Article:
Sunday we took my favorite walk by the sea at the Avery Point campus of UConn. It’s good to visit on the weekends because parking isn’t restricted like it is during the week when students are in classes. There weren’t many people out and about, though, and the few people we encountered gave us a very wide berth. I think everyone is more cautious these days because southeastern Connecticut has become a coronavirus hot spot in the state, our numbers have been going up dramatically.
This sculpture was left over after the open air exhibition a couple of months ago. All the cairns were gone, however.
I need the sea because it teaches me. I don’t know if I learn music or awareness, if it’s a single wave or its vast existence, or only its harsh voice or its shining suggestion of fishes and ships. The fact is that until I fall asleep, in some magnetic way I move in the university of the waves. ~ Pablo Neruda (On the Blue Shore of Silence)
Flowers by the sea…
Although the main focus of Project Oceanology is educational, they do offer some public cruises. For years I’ve dreamed of taking one of the harbor seal watch cruises in March or April…
‘Twas a lovely hour-long walk all over the campus and now we’re tucked in for some rain. We might get an inch from the remnants of Hurricane Delta but we’re eleven inches behind normal. Our drought was elevated from severe to extreme. We’re going to need a lot of storms to catch up.
The fatigue from radiation has finally gone away, just in time! I’ve been neglecting my blog because we’ve had a lot of company and I’ve been over the moon cooking for them, having folks at my table again, and getting out and about with them.
Nate tells me someone has been trying to hack my blog, several times, and he’s spent hours investigating and remotely taking measures to protect it. I am so grateful he knows what he’s doing!
A new little brother or sister for Katherine will be arriving in Ireland near the end of October!!! Of course I will be spending a month or two over there to help out. Wouldn’t miss this big event for the world. 🙂
I’ve taken a Photoshop course at the senior center so I’m looking forward to using my new skills. We’re still taking our Tai Chi class. Not sure I will ever master it. If I pay attention to my leg movements then my arm movements and breathing can’t seem to stay coordinated. And vice versa. But I get an “A” for effort and the instructor is very encouraging.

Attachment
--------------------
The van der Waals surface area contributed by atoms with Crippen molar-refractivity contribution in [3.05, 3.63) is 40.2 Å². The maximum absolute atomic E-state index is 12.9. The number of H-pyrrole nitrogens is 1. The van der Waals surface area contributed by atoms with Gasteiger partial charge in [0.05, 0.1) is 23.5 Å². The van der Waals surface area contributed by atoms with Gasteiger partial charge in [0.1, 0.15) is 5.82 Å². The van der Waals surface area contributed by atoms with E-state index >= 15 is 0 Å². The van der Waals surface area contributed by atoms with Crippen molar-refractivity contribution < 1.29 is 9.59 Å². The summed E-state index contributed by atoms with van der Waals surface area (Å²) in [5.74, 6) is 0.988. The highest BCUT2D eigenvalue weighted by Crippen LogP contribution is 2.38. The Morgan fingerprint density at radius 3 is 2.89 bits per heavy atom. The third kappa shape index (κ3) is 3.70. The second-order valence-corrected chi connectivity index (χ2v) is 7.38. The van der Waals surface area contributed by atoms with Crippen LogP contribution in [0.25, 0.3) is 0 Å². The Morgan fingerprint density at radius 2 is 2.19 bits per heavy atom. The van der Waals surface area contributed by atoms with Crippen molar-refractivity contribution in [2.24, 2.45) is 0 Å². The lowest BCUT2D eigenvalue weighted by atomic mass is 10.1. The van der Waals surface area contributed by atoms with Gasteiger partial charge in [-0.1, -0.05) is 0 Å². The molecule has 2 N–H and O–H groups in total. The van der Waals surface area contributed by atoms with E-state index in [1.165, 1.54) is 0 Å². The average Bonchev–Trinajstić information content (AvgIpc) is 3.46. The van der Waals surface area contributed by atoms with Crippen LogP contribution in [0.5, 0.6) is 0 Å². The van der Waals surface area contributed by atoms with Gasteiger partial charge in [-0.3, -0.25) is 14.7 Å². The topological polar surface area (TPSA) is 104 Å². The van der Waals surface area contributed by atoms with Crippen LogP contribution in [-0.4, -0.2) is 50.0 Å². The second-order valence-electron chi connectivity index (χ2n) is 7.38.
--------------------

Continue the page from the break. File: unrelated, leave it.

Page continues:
On Friday my sister and I are flying to West Virginia to visit our aunt and cousin. We’ve never been there before so it will be a new experience. I hope to bring back some good pictures. The last and only time Beverly and I have flown together was in 1974 when we flew home from Greece.
In September Tim & I will be driving to Kentucky for our niece’s wedding and a 3-day family reunion immediately afterwards. On our way home we plan to stop at a few places in western New York to do some family history research.
While Tim & I were eating our supper at the beach last night we noticed a great egret fishing for a meal. After we finished I decided to see how close I could get to him for some pictures. He didn’t seem to notice me at all, his attention was so focused on fish in the water.
The fish put up a good struggle but the egret kept at it until he got the fish in the right position to gulp it down.
It was really over quite fast ~ my eye didn’t see as much as the “sports” setting on the camera was able to capture.
I’m amazed he didn’t drop the fish at some point!
Ready to swallow!
And then it was gone. Followed by a quick sip of water…
Since he was still studying the water I wondered if he was preparing for another strike or if he needed to wait a little to make room for more.
My sister and I saw a great egret fishing at the beach back in 2013, but I didn’t have my camera that morning. This is the first time I got a picture of one with a fish in its mouth! I’m still bubbling with excitement. 🙂
For 32 years the concession stand at our beach was run by Bob & Pat Garcia, but sadly, Pat died this past April. We miss them terribly! Their foot-long hot dogs were inexpensive and very high quality. We always had one with sauerkraut on it. Someone else is running the stand now and we’re doing our best to get used to the change. The hot dogs and sauerkraut are not nearly as good. But last night we sampled a handcrafted hamburger and decided we could live with that and continue our summer tradition, slightly altered.
I haven’t seen my gull friend with the mangled foot this year, so that is making me a little melancholy, as well. But having a chance to photograph the great egret catching his dinner brightened my mood considerably. 🙂
The camera is an excuse to be someplace you otherwise don’t belong. It gives me both a point of connection and a point of separation. ~ Susan Meiselas (Whitney Museum of American Art: Handbook of the Collection)